on your bike where you can refer to it.

2. After you have answer #1, it will usually favor one chainring. Redo the exercise until you have the best options for using
2.1 the low chainring being primary
2.2 the middle chainring being primary
2.3 the high chainring being primary
If you have lots of hills, answer to 2.1 may be best for you. If young and full of muscles, you might like 2.3. For most of us 2.2 will be the best.

3. The practical shifting pattern.
This approach say, forget double shifting as much as possible and forget a shifting index card. Ride in the middle chainring as much as possible and only downshift when hills are too steep or upshift when downhills run away with your legs. Just for fun, use the above site, your standard chainrings and try switching in different cassettes. Then look at just the middle ring and see the %change between gears and total range of gears each cassette gives you. For example an 11-34 gives you a wide range of speeds without shifting, but at a cost of harder changes between gears. A 12-23 gives you a narrower range of speeds, but shifting is like cutting butter with a hot knife.
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Old 07-31-06, 11:21 AM
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Interesting question. There are multiple answers.

1. The perfectly smooth shifting pattern
This is based on the concept that you both don't want to shift when gear change is less than 2% and don't want to jump gears with change greater than say 14%. Enter your 3 chainring tooth count on the top list and then enter the tooth count of each spocket in the bottom list. Site is http://www.panix.com/~jbarrm/cycal/cycal.30f.html.

You will have to process the numbers many times to find the ideal pattern.
1.1 remove duplicate gears, change less than 1%
1.2 start from bottom and slowly deselect gears until you find your shifting pattern.
1.3 The answer will involve some number, 2-4 usually, double shifts and require posting a shifting memory card
on your bike where you can refer to it.

2. After you have answer #1, it will usually favor one chainring. Redo the exercise until you have the best options for using
2.1 the low chainring being primary
2.2 the middle chainring being primary
2.3 the high chainring being primary
If you have lots of hills, answer to 2.1 may be best for you. If young and full of muscles, you might like 2.3. For most of us 2.2 will be the best.

3. The practical shifting pattern.
This approach say, forget double shifting as much as possible and forget a shifting index card. Ride in the middle chainring as much as possible and only downshift when hills are too steep or upshift when downhills run away with your legs. Just for fun, use the above site, your standard chainrings and try switching in different cassettes. Then look at just the middle ring and see the %change between gears and total range of gears each cassette gives you. For example an 11-34 gives you a wide range of speeds without shifting, but at a cost of harder changes between gears. A 12-23 gives you a narrower range of speeds, but shifting is like cutting butter with a hot knife.
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Old 07-31-06, 02:36 PM
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Originally Posted by DavePowers
I have been riding for about a year. I ride a trek 1000. I am wanting to learn more about shifting gears and what order. I have 3 ring in front and 8 in back. What I am wanting to know is when is it better to down shift to the middle ring and and higher back gear than to ride in the big gear in front and small lowest in back, then shift to the middle ring and run the gears all the way back to the highest gear?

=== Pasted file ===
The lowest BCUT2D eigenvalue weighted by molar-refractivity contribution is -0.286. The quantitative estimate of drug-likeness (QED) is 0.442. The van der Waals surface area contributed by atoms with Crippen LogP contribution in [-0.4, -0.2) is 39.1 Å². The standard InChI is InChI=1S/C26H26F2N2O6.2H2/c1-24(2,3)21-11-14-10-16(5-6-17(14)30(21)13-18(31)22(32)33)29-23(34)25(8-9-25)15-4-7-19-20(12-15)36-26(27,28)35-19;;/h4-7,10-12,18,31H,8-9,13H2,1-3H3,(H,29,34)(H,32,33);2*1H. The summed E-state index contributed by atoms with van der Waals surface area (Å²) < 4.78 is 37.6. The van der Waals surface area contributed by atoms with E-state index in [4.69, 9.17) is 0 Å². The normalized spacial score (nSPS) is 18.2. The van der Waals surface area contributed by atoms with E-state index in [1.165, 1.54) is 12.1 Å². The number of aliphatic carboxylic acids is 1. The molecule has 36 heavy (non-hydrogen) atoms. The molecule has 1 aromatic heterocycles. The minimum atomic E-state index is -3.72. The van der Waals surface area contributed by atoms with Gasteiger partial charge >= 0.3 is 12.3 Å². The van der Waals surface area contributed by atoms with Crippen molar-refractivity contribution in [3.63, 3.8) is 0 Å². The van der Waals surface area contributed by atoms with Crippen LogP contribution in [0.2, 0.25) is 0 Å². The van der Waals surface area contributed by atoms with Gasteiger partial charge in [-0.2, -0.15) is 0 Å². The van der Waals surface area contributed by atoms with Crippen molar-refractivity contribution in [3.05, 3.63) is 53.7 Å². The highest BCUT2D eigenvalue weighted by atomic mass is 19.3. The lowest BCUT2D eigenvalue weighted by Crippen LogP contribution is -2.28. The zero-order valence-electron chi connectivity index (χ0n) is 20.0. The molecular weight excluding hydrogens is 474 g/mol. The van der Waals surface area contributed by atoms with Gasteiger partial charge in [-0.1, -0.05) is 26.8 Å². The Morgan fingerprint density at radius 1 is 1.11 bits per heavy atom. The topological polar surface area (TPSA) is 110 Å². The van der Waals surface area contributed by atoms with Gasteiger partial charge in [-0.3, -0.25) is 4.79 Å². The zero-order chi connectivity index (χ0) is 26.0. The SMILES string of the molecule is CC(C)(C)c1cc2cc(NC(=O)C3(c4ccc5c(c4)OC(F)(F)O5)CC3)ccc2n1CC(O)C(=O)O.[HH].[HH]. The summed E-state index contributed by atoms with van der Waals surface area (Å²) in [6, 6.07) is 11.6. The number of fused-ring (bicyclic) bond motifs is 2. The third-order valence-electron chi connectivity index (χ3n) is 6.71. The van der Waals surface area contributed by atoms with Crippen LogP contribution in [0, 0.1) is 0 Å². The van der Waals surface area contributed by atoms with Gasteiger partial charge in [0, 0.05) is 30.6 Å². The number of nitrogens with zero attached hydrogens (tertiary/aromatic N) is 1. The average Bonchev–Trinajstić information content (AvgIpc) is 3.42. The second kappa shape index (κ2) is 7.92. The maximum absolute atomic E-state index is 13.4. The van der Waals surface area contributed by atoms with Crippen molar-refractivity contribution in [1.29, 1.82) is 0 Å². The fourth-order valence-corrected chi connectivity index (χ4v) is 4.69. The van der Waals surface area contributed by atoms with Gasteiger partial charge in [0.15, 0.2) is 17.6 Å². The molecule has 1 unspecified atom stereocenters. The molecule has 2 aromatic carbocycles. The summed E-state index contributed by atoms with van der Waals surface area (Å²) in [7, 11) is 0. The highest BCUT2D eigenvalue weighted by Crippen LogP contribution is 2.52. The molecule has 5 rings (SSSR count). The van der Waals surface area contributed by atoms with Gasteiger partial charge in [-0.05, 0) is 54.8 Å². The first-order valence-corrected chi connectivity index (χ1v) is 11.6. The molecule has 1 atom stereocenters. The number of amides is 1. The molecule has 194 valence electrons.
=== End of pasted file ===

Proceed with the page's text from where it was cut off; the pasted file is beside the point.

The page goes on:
Well, you can plug in your gears' teeth-count into Sheldon's calculator. Then you can draw in a shift-pattern for your particular bike. Similar to this one:



You'll find that most "24-speed" or more modern 27/30-spd drivetrains only have 12-17 unique gear-ratios.
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Old 07-31-06, 09:11 PM
  #12  
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Sheldon doesn't work for you. The basic problem is your cassette is not friendly to your knees. It has 2 knee unfriendly shifts: one at 17% and one at 14%. Here are the gory details. [guessing on teeth, as sram doesn't give exact teeth count. Of course, you can count the teeth to verify]

Gears: 42 12-13-14-16-18-21-23-26
--- ------- -------- ---------
SP CRxFW GI GIdf
--- ------- -------- ---------
1> 42x26 43.13 13.04%
2> 42x23 48.76 9.52%
3> 42x21 53.4 16.67%
4> 42x18 62.3 12.50%
5> 42x16 70.09 14.29%
6> 42x14 80.1 7.69%
7> 42x13 86.26 8.33%
8> 42x12 93.45 0.00%


So here are your best shifts, notice this sequence gets rid of the 17% shift.

Gears: 30/42/52 12-13-14-16-18-21-23-26
--- ------- -------- ---------
SP CRxFW GI GIdf
--- ------- -------- ---------
1> 30x26 30.81 13.04%
2> 30x23 34.83 9.52%
3> 30x21 38.14 13.08%
6> 42x21 53.4 7.14%
7> 30x14 57.21 8.89%
8> 42x18 62.3 12.50%
9> 42x16 70.09 14.29%
10> 42x14 80.1 8.33%
11> 52x16 86.77 14.29%
12> 52x14 99.17 7.69%
13> 52x13 106.8 8.33%
14> 52x12 115.7 0.00%
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Old 07-31-06, 10:42 PM
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Originally Posted by DavePowers
I have been riding for about a year. I ride a trek 1000. I am wanting to learn more about shifting gears and what order. I have 3 ring in front and 8 in back. What I am wanting to know is when is it better to down shift to the middle ring and and higher back gear than to ride in the big gear in front and small lowest in back, then shift to the middle ring and run the gears all the way back to the highest gear?

Dave
All the rear gears are safe on the middle front chainring. You should avoid the big rear gears when on the small front, and the small rear gears when on the big front.

The easiest way to do that is to stay on the middle the bulk of your time. Shift to the small front if you need something easier, and to the big rear if you're spun out.
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Old 07-31-06, 10:48 PM
  #14  
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Ericqu and retro grouch said it best. Middle (front) chainring most of the time for flattish areas.

If its any conslolation, many people take a long time to get used to all the gear possibilities they have. But if you pay attention to different types of terrain and slopes, you'll get it down in no time.